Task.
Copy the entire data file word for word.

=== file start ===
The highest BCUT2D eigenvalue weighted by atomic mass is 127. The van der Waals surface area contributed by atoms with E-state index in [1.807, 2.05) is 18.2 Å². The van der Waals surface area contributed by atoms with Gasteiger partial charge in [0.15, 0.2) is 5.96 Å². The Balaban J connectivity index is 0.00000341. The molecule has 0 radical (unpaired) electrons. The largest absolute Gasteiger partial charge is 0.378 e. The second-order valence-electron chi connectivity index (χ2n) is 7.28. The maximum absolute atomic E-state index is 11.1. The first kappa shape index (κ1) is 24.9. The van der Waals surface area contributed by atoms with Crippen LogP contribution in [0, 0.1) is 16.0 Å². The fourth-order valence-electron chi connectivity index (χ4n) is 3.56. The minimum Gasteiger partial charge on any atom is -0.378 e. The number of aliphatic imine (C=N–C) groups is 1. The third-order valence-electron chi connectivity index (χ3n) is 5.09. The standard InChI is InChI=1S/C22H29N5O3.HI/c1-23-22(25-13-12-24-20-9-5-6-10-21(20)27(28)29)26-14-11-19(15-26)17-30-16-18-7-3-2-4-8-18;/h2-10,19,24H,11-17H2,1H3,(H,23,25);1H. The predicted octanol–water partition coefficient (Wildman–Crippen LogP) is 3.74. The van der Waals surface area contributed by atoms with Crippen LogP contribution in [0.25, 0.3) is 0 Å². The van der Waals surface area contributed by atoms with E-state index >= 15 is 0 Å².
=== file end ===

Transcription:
The highest BCUT2D eigenvalue weighted by atomic mass is 127. The van der Waals surface area contributed by atoms with E-state index in [1.807, 2.05) is 18.2 Å². The van der Waals surface area contributed by atoms with Gasteiger partial charge in [0.15, 0.2) is 5.96 Å². The Balaban J connectivity index is 0.00000341. The molecule has 0 radical (unpaired) electrons. The largest absolute Gasteiger partial charge is 0.378 e. The second-order valence-electron chi connectivity index (χ2n) is 7.28. The maximum absolute atomic E-state index is 11.1. The first kappa shape index (κ1) is 24.9. The van der Waals surface area contributed by atoms with Crippen LogP contribution in [0, 0.1) is 16.0 Å². The fourth-order valence-electron chi connectivity index (χ4n) is 3.56. The minimum Gasteiger partial charge on any atom is -0.378 e. The number of aliphatic imine (C=N–C) groups is 1. The third-order valence-electron chi connectivity index (χ3n) is 5.09. The standard InChI is InChI=1S/C22H29N5O3.HI/c1-23-22(25-13-12-24-20-9-5-6-10-21(20)27(28)29)26-14-11-19(15-26)17-30-16-18-7-3-2-4-8-18;/h2-10,19,24H,11-17H2,1H3,(H,23,25);1H. The predicted octanol–water partition coefficient (Wildman–Crippen LogP) is 3.74. The van der Waals surface area contributed by atoms with Crippen LogP contribution in [0.25, 0.3) is 0 Å². The van der Waals surface area contributed by atoms with E-state index >= 15 is 0 Å².